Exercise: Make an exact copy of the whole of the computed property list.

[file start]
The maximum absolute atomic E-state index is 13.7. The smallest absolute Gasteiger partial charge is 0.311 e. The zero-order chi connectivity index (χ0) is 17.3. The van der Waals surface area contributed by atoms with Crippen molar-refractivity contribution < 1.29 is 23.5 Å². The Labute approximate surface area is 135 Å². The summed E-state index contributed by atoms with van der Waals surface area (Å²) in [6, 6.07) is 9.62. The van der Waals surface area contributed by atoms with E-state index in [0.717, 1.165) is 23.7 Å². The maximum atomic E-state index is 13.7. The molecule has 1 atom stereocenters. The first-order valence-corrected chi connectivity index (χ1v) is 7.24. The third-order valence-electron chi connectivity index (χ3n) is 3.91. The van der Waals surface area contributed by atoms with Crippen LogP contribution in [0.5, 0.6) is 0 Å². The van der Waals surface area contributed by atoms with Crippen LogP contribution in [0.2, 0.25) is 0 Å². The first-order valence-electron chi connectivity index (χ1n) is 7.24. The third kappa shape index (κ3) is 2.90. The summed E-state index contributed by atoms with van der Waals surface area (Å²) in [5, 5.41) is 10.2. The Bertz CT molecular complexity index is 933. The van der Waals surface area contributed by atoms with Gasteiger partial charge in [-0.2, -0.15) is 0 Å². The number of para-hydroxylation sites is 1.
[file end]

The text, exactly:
The maximum absolute atomic E-state index is 13.7. The smallest absolute Gasteiger partial charge is 0.311 e. The zero-order chi connectivity index (χ0) is 17.3. The van der Waals surface area contributed by atoms with Crippen molar-refractivity contribution < 1.29 is 23.5 Å². The Labute approximate surface area is 135 Å². The summed E-state index contributed by atoms with van der Waals surface area (Å²) in [6, 6.07) is 9.62. The van der Waals surface area contributed by atoms with E-state index in [0.717, 1.165) is 23.7 Å². The maximum atomic E-state index is 13.7. The molecule has 1 atom stereocenters. The first-order valence-corrected chi connectivity index (χ1v) is 7.24. The third-order valence-electron chi connectivity index (χ3n) is 3.91. The van der Waals surface area contributed by atoms with Crippen LogP contribution in [0.5, 0.6) is 0 Å². The van der Waals surface area contributed by atoms with Crippen LogP contribution in [0.2, 0.25) is 0 Å². The first-order valence-electron chi connectivity index (χ1n) is 7.24. The third kappa shape index (κ3) is 2.90. The summed E-state index contributed by atoms with van der Waals surface area (Å²) in [5, 5.41) is 10.2. The Bertz CT molecular complexity index is 933. The van der Waals surface area contributed by atoms with Gasteiger partial charge in [-0.2, -0.15) is 0 Å². The number of para-hydroxylation sites is 1.